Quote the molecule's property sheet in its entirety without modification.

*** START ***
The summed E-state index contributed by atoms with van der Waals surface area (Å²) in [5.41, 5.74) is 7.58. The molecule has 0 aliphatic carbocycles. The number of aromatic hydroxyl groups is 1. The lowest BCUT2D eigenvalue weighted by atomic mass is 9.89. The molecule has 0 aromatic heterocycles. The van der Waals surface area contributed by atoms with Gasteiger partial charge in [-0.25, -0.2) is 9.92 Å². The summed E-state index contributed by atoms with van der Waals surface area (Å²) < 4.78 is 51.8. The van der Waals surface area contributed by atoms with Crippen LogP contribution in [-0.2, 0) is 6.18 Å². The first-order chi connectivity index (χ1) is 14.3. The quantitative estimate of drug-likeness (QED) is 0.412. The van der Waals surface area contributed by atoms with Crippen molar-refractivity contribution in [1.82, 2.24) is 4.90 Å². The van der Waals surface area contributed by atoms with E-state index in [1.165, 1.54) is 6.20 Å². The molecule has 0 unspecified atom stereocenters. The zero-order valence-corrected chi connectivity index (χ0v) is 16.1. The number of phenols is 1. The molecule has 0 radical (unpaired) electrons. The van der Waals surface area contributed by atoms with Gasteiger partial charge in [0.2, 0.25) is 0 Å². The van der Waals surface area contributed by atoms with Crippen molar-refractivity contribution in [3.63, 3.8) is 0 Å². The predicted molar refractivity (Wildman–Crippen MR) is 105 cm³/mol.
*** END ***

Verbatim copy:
The summed E-state index contributed by atoms with van der Waals surface area (Å²) in [5.41, 5.74) is 7.58. The molecule has 0 aliphatic carbocycles. The number of aromatic hydroxyl groups is 1. The lowest BCUT2D eigenvalue weighted by atomic mass is 9.89. The molecule has 0 aromatic heterocycles. The van der Waals surface area contributed by atoms with Gasteiger partial charge in [-0.25, -0.2) is 9.92 Å². The summed E-state index contributed by atoms with van der Waals surface area (Å²) < 4.78 is 51.8. The van der Waals surface area contributed by atoms with Crippen LogP contribution in [-0.2, 0) is 6.18 Å². The first-order chi connectivity index (χ1) is 14.3. The quantitative estimate of drug-likeness (QED) is 0.412. The van der Waals surface area contributed by atoms with Crippen molar-refractivity contribution in [1.82, 2.24) is 4.90 Å². The van der Waals surface area contributed by atoms with E-state index in [1.165, 1.54) is 6.20 Å². The molecule has 0 unspecified atom stereocenters. The zero-order valence-corrected chi connectivity index (χ0v) is 16.1. The number of phenols is 1. The molecule has 0 radical (unpaired) electrons. The van der Waals surface area contributed by atoms with Gasteiger partial charge in [0.2, 0.25) is 0 Å². The van der Waals surface area contributed by atoms with Crippen molar-refractivity contribution in [3.63, 3.8) is 0 Å². The predicted molar refractivity (Wildman–Crippen MR) is 105 cm³/mol.